This section is from the book "The Law Of Contracts", by William Herbert Page. Also available from Amazon: Commercial Contracts: A Practical Guide to Deals, Contracts, Agreements and Promises.
If a contract between A and B is one in which the consideration is a promise on each side, a provision in the contract that A may terminate liability at his own uncontrolled discretion and without his giving up any legal right in consideration of his terminating such contract, does not impose any legal liability upon A; and, accordingly, A's promise is not a consideration for B's promise, and the transaction is not a contract.1 If a "default could be held as satisfaction of the consideration, the instrument would be without consideration, and therefore void;"2 A promise which contains a provision that it is subject to cancellation by one of the parties at any time, imposes no liability upon such party; and, accordingly, it does not amount to a contract.3 A promise of employment which provides that the employer may remove the employe at will, does not amount to a contract.4 A contract for the sale of goods which contains a clause to the effect that the seller will take such goods from the purchaser at the market price upon the day fixed for delivery, imposes no liability; and it is said to be invalid for want of mutuality.5 A contract which provides that one party may be released if, "for any unforeseen reason," he is unable to perform, imposes no liability upon him, and is invalid.6 A contract by which A grants to B the exclusive right to sell A's automobiles in certain territory, but A reserves the right to cancel the contract at any time, is without consideration.7 The same rule applies where this is the legal effect of the contract, though not its express stipulation. Thus where A had a right to cancel a contract of employment on sixty days' notice for "good cause," the expression, for "good cause," was held so indefinite that A could end the contract at will. A's promise was therefore no consideration.8 The same result follows where A reserves the right to cancel for "just cause."9
Michigan. Wardwell v. Williams, 62 Mich. 50, 4 Am. St. Rep. 814, 28 N. W. 796; Goldberg v. Drake, 145 Mich. 5, 108 N. W. 367.
Minnesota. Stout v. Watson, 45 Minn. 454, 48 N. W. 195; Libby v. Parry, 98 Minn. 366, 108 N. W. 299; Mason v. Cedar Lake Ice Co., 123 Minn. 401, 143 N. W. 1125.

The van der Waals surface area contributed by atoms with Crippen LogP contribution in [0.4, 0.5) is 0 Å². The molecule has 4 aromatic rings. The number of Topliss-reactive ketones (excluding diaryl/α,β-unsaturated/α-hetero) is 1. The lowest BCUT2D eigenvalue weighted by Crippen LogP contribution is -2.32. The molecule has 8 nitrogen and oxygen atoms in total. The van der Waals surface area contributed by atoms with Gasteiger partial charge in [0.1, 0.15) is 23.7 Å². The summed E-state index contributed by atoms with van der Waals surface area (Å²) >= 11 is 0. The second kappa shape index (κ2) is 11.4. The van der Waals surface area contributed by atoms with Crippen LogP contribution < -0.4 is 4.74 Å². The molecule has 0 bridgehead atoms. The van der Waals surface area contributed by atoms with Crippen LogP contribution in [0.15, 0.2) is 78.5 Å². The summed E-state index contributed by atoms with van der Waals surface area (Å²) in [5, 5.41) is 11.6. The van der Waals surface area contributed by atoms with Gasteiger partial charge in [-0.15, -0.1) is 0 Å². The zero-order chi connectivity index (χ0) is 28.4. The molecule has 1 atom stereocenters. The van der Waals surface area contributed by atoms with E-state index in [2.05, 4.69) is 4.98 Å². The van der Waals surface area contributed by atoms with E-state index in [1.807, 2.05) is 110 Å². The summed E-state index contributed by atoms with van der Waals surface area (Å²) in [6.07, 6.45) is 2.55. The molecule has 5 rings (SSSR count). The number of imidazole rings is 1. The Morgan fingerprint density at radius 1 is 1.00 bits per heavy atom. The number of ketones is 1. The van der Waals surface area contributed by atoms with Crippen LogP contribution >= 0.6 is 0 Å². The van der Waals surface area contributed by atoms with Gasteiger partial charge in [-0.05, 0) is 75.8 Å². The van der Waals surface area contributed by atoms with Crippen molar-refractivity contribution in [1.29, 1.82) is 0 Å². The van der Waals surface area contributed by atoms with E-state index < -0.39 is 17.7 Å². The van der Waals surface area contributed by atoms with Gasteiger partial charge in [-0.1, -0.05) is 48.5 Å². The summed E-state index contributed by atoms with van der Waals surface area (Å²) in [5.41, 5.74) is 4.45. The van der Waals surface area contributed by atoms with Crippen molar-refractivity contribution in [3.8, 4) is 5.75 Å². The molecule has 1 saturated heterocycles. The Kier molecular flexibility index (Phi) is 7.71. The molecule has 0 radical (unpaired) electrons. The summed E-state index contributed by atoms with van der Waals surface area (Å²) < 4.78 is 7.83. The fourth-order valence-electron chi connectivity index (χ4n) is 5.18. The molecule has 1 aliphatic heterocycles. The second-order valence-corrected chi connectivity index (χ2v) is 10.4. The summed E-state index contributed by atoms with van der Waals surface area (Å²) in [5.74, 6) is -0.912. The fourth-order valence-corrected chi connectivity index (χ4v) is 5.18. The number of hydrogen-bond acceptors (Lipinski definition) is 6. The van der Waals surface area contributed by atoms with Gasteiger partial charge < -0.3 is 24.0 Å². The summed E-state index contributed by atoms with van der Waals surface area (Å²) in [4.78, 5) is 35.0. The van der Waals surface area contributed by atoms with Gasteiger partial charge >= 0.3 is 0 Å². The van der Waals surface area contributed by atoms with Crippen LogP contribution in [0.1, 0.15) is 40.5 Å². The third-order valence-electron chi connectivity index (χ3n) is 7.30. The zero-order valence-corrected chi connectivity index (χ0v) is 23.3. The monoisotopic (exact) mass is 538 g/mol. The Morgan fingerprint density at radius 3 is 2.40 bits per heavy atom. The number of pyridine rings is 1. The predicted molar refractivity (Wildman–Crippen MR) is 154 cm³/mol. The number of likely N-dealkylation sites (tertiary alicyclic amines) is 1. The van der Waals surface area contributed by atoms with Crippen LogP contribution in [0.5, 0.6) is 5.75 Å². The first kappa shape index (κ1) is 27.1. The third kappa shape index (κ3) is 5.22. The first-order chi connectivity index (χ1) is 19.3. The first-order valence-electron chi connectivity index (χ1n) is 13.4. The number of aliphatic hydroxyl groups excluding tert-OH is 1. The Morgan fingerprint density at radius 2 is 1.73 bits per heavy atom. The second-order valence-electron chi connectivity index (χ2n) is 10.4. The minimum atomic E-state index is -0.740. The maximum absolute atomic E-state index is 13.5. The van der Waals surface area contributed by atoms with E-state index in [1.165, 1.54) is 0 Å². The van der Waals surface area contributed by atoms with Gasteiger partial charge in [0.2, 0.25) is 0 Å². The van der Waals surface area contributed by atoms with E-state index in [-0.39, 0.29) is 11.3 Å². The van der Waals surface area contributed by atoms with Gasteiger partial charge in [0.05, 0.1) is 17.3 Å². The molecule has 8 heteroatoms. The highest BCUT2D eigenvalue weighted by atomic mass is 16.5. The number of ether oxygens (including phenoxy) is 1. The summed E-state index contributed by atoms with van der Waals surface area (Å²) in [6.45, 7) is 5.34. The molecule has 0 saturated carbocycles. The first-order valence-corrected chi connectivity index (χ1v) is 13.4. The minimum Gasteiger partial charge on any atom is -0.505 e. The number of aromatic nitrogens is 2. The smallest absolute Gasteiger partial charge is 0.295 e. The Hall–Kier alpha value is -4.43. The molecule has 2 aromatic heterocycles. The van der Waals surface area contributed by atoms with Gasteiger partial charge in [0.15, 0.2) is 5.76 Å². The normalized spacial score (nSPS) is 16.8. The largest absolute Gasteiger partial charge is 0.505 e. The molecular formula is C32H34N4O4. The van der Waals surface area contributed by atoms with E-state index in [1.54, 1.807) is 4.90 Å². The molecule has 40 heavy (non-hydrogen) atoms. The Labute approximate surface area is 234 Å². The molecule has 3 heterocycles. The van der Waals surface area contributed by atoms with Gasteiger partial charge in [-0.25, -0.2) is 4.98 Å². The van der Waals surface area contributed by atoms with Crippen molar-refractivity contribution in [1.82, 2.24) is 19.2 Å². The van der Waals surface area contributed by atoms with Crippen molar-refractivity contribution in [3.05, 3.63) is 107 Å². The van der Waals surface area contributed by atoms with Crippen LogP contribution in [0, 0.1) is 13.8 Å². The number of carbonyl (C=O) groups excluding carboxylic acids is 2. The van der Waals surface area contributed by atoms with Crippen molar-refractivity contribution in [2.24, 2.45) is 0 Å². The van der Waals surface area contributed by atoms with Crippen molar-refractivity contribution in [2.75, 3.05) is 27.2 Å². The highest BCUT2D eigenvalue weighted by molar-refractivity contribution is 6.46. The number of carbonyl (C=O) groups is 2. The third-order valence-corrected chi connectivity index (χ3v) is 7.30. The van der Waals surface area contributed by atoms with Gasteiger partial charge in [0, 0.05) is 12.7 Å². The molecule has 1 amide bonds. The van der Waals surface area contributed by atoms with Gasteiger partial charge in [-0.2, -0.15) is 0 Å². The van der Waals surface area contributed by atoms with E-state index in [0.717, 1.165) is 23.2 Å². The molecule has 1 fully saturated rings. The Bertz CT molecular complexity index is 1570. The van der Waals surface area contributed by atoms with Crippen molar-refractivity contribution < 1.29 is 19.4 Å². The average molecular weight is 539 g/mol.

Ohio. George Wiedemann Brewing Co. v. Maxwell, 78 O. S. 54, 84 N. E. 695.
Pennsylvania. Yerkes v. Richards, 153 Pa. St. 646, 34 Am. St. Rep. 721, 26 Atl. 221; Boyer v. Nesbitt, 227 Pa. St. 398, 76 Atl. 103.
Tennessee. Bradford v. Foster, 87 Tenn. 4, 9 S. W. 195.
Virginia. Carter v. Hook, 116 Va. 812, 83 S. £. 386.
Washington. Conner v. Clapp, 42 Wash. 642, 85 Pac. 342.
West Virginia. Barrett v. McAllister, 33 W. Va. 738, 11 S. E. 220; Car-aegie Natural Gas Co. v. South Penn Oil Co., 56 W. Va. 402, 49 S. E. 548.
24 Smith v. Bangham, 156 Cal. 359, 104 Pac. 689.
25 Clark v. Cagle, 141 Ga. 703, L. R. A. 1915A, 317, 82 S. E. 21; Thompson v. Wilkinson (Okla.), 148 Pac. 177.
26 Clark v. Cagle, 141 Ga. 703, L. R.
A. 1915A, 317, 82 S. E. 21; Thompson v. Wilkinson (Okla.), 148 Pac. 177.
1 United States. Velie Motor Car Co. v. Kopmeier Motor Car Co., 194 Fed. 324; Ellis v. Dodge Bros., 237 Fed. 860.
Arkansas. El Dorado Ice & Planing Mill Co. v. Kinard, 96 Ark. 184, 131 S. W. 460; Skeen v. Ellis, 105 Ark. 513, 152 S. W. 153.
Illinois. Vogel v. Pekoc, 157 111. 339, 30 L. R. A. 491, 42 N. E. 386; Joliet Bottling Co. v. Joliet Citizens' Brewing Co., 254 111. 215, 98 N. E. 263.
North Dakota. Great Northern Ry. Co. v. Sheyenne Telephone Co., 27 N. D. 256, 14S N. W. 1062.
Ohio. Woodland Oil Co. v. Crawford, 55 O. S. 161, 34 L. R. A. 62, 44 N. E. 1093.
Virginia. American Agricultural Chemical Co. v. Kennedy, 103 Va. 171, 48 S. E. 868.
West Virginia. Hinton Foundry Machine & Plumbing Co. v. Lilly Lumber Co., 73 W. Va. 477, 80 S. E, 773; Nei-kirk v. Williams (W. Va.)', L. R. A. 1918F, 665, 94 S. E. 947.
Contra, where the managers of a syndicate may terminate it at will, apparently for the benefit of the subscribers. White v. McCullagh, 74 W. Va. 160, 81 S. E. 720.